Shutdown Countdown: Tony Romo is the key to the Dallas Cowboys making the playoffs

Brian McIntyre
Shutdown Corner

The NFL season is approaching and Shutdown Corner is previewing all 32 teams, counting down our power rankings with one team a day until No. 1 is unveiled on Aug. 4, when the preseason kicks off with the Hall of Fame Game in Canton. Go to our Facebook page after you read the preview for all airing of grievances; we’ll have a daily discussion there to go with each preview.

Under Jerry Jones, the Dallas Cowboys are expected to be in the playoffs on an annual basis. That certainly was the case during the 1990s, with the Cowboys going to the postseason in eight of nine seasons between 1991 and 1999. But with just four appearances, and one playoff win, in the last 13 seasons, Jones might be getting a little restless and would be justifiably frustrated with how close his team has come to the playoffs the last two seasons.

In 2011, the Cowboys and New York Giants entered their Week 17 game tied with an 8-7 record. Winner wins the NFC East and goes to the playoffs, the loser goes home. The Cowboys went home, the Giants won the Super Bowl. In 2012, the Cowboys were in the exact same situation. Go on the road and beat the Washington Redskins, win the NFC East and host a playoff game. Quarterback Tony Romo was intercepted three times and Redskins rookie running back Alfred Morris carved Rob Ryan's defense for 200 yards and three touchdowns in a 28-18 thumping that ended a Cowboys' season that saw them at 3-5 at the midway point before a second-half surge (they won five of six in November/early December) got them back into playoff contention.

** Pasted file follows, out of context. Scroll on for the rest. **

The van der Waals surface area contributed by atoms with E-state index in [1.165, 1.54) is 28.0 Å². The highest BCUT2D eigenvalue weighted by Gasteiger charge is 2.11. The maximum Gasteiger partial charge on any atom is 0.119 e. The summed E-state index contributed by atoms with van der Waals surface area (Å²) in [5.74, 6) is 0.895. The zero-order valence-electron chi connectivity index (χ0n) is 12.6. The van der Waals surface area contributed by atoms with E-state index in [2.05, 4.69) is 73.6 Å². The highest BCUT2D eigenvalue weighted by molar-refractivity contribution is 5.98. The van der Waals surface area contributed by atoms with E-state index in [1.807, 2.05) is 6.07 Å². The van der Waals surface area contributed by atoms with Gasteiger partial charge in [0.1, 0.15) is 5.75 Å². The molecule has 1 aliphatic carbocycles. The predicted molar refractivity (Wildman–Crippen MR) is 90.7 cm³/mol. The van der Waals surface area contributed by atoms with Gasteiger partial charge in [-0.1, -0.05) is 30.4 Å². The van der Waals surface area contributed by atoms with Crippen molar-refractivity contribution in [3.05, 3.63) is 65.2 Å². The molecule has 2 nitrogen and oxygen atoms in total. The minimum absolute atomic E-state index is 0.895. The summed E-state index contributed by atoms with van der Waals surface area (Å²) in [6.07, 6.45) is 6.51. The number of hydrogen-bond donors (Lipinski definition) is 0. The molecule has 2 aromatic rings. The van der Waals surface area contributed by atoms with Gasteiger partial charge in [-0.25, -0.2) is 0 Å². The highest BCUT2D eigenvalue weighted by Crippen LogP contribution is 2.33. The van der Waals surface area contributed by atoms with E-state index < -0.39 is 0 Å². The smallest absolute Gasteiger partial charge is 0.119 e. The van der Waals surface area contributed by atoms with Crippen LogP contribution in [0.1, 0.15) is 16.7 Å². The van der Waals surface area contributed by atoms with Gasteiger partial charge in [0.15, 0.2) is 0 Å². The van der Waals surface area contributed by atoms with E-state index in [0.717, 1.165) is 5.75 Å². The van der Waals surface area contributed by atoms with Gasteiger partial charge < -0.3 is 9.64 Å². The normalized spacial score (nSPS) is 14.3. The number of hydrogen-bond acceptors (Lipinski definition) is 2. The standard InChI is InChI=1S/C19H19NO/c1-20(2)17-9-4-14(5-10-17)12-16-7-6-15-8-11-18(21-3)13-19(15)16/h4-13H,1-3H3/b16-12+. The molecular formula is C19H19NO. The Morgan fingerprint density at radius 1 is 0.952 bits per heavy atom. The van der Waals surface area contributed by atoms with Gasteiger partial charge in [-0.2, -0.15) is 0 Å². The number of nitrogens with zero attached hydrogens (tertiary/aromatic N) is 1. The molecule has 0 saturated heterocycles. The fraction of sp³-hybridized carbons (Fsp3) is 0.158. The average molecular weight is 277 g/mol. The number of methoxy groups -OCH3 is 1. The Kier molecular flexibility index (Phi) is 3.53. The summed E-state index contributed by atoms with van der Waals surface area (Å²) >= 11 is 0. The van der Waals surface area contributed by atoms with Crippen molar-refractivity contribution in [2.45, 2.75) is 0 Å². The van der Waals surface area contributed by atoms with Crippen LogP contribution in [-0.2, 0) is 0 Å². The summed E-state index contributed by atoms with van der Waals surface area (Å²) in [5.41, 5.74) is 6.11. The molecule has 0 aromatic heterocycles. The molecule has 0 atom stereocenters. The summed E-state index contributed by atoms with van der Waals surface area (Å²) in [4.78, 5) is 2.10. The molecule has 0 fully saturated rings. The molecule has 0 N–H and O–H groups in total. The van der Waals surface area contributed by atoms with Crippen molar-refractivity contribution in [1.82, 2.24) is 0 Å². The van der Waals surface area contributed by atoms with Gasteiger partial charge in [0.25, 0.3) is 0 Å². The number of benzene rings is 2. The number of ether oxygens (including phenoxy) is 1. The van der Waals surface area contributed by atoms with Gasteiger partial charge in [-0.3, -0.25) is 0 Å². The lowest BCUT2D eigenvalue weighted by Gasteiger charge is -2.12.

Being knocked out of the playoffs always hurts, but it stings a little more when it comes at the hands of a division rival. If the Cowboys are in a similar, "win or go home" position in Week 17, they'll at least have the luxury of playing at home as they'll host the Philadelphia Eagles on Dec. 29. With the Cowboys changing play-callers and defensive systems this offseason, and unable to upgrade the roster due to overall personnel mismanagement, salary cap blunders and $5 million in salary cap penalties, the Cowboys could easily find themselves well out of playoff contention by Christmas.

Is the roster better, worse or about the same?: Talent-wise, the roster is about the same as it was in 2012. However, it is a much younger group. Older veterans such as Marcus Spears, Kenyon Coleman, Gerald Sensabaugh, and Derrick Dockery are gone, as are 2008 first-round picks Felix Jones and Mike Jenkins. The Cowboys, who were hamstrung by the salary cap, were very quiet, as outside linebacker Justin Durant was the only addition with a shot of playing a significant role this season. The Cowboys will be relying on their 2013 draft class to play immediately, particularly first-round pick Travis Frederick, who is projected to start at center.

[Related: Cowboys' cap problems far from solved]

Best offseason acquisition:: Midway through the second-round of the 2013 NFL draft, the Cowboys selected San Diego State tight end Gavin Escobar, a 6-foot-6, 254-pound prospect who caught 122 passes for 1,646 yards and 17 touchdowns during his 39-game career with the Aztecs. Though he the size to be an in-line tight end, Escobar will have to improve on his strength and blocking to play there at the next level. Fortunately, he has plenty of time because Jason Witten isn't going anywhere anytime soon. Escobar's best attribute is his athleticism and hands, and Cowboys offensive coordinator (and play-caller) Bill Callahan can use Escobar as a "flex" tight end off the line of scrimmage to create size and speed mismatches against safeties and linebackers. According to the 2013 Football Outsiders Almanac, the Cowboys used two or more tight end personnel groupings on 28 percent of their offensive snaps in 2012. With the arrival of Escobar, expect that number to increase in 2013.